2022 Steelers Positional Evaluations: Running Back – A Stable Position, But in Need of a True 3rd Down Back

By Jeremy Hritz

The running back position for the Pittsburgh Steelers is one we should all be optimistic about because of Najee Harris. As a rookie behind a horrible/putrid/awful offensive line, Harris not only broke the Steelers rookie rushing record held by legend Franco Harris, he also broke the rookie reception record for the team. Many will argue that there is no comparison between what Najee and Franco’s rookie seasons, but I’d argue differently, as he broke the record behind a horrible offensive line. The ineffectiveness of the OL routinely allowed Harris to be met directly with contact immediately upon getting the handoff. Couple that with questionable usage of Harris as a result of the play calling of Matt Canada, and Harris’s performance in 2022 will be underrated, if one does not carefully examine all of the extenuating factors.

What is truly exciting is the future of Harris and what he can do a) with a quality offensive line in front of him and b) with a full year of NFL experience at his disposal. Harris has only begun to scratch the surface of his talents, and we saw brief glimpses of the type of player he can become. Harris alone gives this offense a chance to be competitive, and if the Steelers attack rebuilding the offensive line as a priority, this team can establish themselves as a top-10 rushing unit. Whether this becomes a reality remains to be seen, as the rushing game was made a priority last season, but the offensive line was neglected. Regardless, running back isn’t a position of need in free agency or the draft, though a compact, speedy yet powerful 3rd down runner would be a welcomed complement to Harris’s game. More on that in a bit. 

Bennie Snell

Bennie Snell finished the season with 36 carries for 98 yards, a 2.7 yard per carry average, and a long run of 9. He chipped in 2 catches for 4 yards. In totality, these statistics are forgettable, but again, this is behind an inept offensive line. His season began with a bit of mystery, as he missed a fair amount of training camp and preseason games due to an undisclosed injury. His style is physical, not flashy, but he truly lacks NFL-caliber speed, something that has hindered his career in Pittsburgh. He will be a $1.1 million dollar cap hit in 2022, and there could be a chance he is cut. While they may want to see what he can do behind a quality offensive line, the organization may have soured on Bennie Snell football. If he does return, he will be nothing more than an average number 2 or 3 runner. The team could look to upgrade the depth at RB, but I’m not convinced they would do so through the draft, and free agency would be the more likely spot.

Kalen Ballage

Kalen Ballage had 12 carries for 36 yards, a stat line that for me is well below what I had anticipated after his decent performance in the preseason. I believed that Ballage would have picked up more carries, but for whatever reason, Snell was their go-to. He is an unrestricted free agent, and it is unlikely, though not completely impossible, that he returns to the team.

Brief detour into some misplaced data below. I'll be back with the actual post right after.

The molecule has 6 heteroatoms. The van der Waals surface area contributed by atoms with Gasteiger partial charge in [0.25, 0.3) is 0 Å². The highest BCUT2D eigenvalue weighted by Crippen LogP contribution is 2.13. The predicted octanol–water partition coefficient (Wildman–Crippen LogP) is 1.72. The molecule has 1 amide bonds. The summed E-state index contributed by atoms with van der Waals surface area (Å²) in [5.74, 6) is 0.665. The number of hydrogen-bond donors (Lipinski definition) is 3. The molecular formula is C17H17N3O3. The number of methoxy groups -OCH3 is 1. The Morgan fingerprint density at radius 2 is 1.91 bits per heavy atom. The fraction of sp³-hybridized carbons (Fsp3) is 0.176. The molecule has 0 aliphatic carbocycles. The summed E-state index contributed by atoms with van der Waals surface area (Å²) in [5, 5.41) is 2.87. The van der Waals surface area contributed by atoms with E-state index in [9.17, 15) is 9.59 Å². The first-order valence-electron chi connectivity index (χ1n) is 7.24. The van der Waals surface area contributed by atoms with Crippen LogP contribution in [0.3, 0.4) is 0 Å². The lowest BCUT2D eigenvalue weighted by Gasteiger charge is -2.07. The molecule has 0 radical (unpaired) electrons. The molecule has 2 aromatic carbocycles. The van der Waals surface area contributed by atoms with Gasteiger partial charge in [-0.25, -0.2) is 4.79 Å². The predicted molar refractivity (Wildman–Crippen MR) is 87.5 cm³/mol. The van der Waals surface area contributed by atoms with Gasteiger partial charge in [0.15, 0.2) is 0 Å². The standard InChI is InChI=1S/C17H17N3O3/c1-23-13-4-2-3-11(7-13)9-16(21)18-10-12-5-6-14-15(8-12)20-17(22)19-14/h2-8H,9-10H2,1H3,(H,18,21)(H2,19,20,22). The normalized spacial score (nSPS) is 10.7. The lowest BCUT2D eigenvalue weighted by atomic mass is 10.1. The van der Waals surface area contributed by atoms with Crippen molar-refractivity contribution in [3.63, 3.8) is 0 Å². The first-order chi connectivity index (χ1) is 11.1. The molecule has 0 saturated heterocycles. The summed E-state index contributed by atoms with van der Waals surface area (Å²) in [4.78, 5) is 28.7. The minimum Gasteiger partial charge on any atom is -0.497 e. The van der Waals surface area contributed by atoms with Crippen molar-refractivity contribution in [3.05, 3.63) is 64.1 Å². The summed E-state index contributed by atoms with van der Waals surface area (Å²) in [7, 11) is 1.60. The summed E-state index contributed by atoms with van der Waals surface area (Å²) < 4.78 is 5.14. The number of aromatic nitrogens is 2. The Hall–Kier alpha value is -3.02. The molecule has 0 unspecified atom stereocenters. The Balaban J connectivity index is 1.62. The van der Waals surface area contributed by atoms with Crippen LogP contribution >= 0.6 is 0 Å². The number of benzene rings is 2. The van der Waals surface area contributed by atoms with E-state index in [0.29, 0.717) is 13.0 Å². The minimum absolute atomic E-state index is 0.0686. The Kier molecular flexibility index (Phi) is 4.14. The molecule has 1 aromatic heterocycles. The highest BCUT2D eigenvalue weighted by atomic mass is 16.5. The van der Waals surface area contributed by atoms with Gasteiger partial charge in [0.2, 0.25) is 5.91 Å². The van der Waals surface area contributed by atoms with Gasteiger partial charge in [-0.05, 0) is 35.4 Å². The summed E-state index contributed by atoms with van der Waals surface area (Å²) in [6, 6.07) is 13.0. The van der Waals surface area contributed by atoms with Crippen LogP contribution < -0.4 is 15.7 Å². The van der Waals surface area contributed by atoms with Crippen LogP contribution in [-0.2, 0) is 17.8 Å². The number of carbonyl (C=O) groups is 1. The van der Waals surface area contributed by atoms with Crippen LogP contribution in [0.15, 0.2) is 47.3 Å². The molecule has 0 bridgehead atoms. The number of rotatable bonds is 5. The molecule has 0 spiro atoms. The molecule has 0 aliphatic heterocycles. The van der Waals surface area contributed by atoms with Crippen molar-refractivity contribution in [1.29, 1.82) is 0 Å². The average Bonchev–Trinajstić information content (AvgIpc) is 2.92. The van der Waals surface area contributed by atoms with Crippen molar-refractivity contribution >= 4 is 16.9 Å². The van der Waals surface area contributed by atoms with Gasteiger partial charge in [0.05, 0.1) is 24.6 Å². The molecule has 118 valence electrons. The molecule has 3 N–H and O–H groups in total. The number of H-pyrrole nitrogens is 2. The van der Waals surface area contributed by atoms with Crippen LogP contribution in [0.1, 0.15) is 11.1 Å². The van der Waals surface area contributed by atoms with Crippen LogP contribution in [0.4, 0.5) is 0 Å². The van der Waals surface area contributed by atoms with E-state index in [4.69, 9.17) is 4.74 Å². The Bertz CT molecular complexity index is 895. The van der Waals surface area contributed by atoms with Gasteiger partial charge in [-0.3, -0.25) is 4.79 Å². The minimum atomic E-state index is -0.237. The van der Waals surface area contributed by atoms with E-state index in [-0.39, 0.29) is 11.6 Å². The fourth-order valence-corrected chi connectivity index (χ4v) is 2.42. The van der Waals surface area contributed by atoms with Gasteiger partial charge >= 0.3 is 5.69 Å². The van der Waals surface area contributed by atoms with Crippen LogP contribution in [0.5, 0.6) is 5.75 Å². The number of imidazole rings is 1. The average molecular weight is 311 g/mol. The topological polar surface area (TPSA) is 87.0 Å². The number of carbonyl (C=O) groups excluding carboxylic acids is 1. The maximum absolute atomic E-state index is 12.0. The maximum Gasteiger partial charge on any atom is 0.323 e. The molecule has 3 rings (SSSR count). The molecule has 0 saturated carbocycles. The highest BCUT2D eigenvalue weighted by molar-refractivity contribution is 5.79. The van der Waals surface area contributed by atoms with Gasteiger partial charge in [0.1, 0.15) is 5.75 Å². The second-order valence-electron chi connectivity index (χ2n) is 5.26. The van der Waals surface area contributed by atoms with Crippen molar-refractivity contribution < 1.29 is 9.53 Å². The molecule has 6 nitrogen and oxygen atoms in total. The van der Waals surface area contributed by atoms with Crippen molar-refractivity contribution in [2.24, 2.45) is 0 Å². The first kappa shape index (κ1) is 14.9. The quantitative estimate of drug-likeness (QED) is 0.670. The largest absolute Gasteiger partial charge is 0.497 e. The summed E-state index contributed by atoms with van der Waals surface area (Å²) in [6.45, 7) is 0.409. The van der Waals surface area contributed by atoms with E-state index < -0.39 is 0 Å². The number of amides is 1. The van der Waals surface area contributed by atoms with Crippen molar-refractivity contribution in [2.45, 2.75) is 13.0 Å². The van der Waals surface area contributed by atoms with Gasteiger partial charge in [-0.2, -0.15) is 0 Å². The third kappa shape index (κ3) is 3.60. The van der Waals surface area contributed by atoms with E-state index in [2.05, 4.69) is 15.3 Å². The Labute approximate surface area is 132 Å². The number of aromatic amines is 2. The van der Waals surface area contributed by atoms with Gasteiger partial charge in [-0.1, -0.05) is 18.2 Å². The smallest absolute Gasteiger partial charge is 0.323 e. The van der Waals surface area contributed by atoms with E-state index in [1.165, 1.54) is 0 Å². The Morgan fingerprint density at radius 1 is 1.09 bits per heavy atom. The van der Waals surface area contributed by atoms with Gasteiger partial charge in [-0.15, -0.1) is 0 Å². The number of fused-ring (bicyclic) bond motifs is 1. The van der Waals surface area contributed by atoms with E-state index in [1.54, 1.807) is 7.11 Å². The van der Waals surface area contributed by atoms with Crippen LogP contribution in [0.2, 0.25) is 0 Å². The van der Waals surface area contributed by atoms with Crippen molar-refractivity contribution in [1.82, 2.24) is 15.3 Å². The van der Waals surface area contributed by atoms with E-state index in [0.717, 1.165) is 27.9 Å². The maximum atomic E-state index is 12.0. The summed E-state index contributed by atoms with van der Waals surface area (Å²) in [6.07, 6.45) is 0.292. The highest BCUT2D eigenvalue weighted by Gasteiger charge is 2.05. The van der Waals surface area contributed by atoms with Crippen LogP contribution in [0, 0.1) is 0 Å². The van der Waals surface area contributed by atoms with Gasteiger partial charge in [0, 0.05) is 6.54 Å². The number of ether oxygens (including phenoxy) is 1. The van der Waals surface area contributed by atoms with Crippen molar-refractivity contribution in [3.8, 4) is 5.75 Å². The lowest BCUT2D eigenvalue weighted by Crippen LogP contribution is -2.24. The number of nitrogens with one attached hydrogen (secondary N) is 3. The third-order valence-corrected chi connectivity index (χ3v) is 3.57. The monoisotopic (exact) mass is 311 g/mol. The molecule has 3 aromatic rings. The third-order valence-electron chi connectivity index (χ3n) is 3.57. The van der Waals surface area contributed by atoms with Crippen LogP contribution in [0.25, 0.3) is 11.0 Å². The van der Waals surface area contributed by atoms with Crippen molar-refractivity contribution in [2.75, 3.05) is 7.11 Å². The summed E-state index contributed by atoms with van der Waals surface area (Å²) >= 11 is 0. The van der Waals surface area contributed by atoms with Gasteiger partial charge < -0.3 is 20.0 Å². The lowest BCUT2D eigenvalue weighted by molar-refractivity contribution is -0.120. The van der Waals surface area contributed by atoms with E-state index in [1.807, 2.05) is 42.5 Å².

Anthony McFarland, Jr.

If there was a player who disappointed with not only his play, but also his availability, it was Anthony McFarland. With 3 carries for on 3 yards, McFarland showed nothing to validate that he could be a contributing running back in the NFL, even while being reunited with his former college offensive coordinator. McFarland has proven to be more Dri Archer than Darren Sproles. While McFarland has speed, he is not a natural runner, and his movements and running style are awkward and easily thwarted by defenses. Beneficially for McFarland, he will only be in his third year, so he will still be given an opportunity to prove his value; however, if he is flat in camp and during the preseason, he could be expendable.

Derek Watt

1 carry, 1 yard. 3 receptions, 15 yards. A cap hit of 4.7 million dollars. It makes no sense. It doesn’t seem likely the Steelers would keep a player just because of his familial connection to his brother, but it is difficult to understand the justification for keeping Watt, outside of his value on special teams. If they are going to pay him as much, employ him in the game plan, otherwise, this is a frivolous usage of precious cap dollars. While I would cut Watt this offseason, he will more than likely return, be used sparingly, once again raising questions as to his purpose and value to the team. 

The Draft and Free Agency

I don’t believe the Steelers will invest a draft pick in a running back, unless there is someone available in round 6 or 7 that they really like. As Dave Bryan of The Steelers Depot always points out, the running back position in the NFL is fungible, and oftentimes, talent is able to be found through undrafted rookie free agents, where this team could look to add some depth. They could also examine the available veteran free agents to determine whether or not any of them fit the mold of what they are looking for, though it would have to be financially palatable. 

What the Steelers need to find is the type of runner they hoped to get in McFarland, a fast, powerful stocky third-down back who can both catch and run and provide a different element from what Harris offers. They will still give McFarland a chance to develop into such a role, but I don’t see it working out for him. As a result, the team will scour free agency and undrafted rookies who fit the aforementioned mold and firing up a training camp competition to see who can be that type of runner. More than likely we are looking at Harris, Snell, and either McFarland or a diamond in the rough they are struggling to find. 

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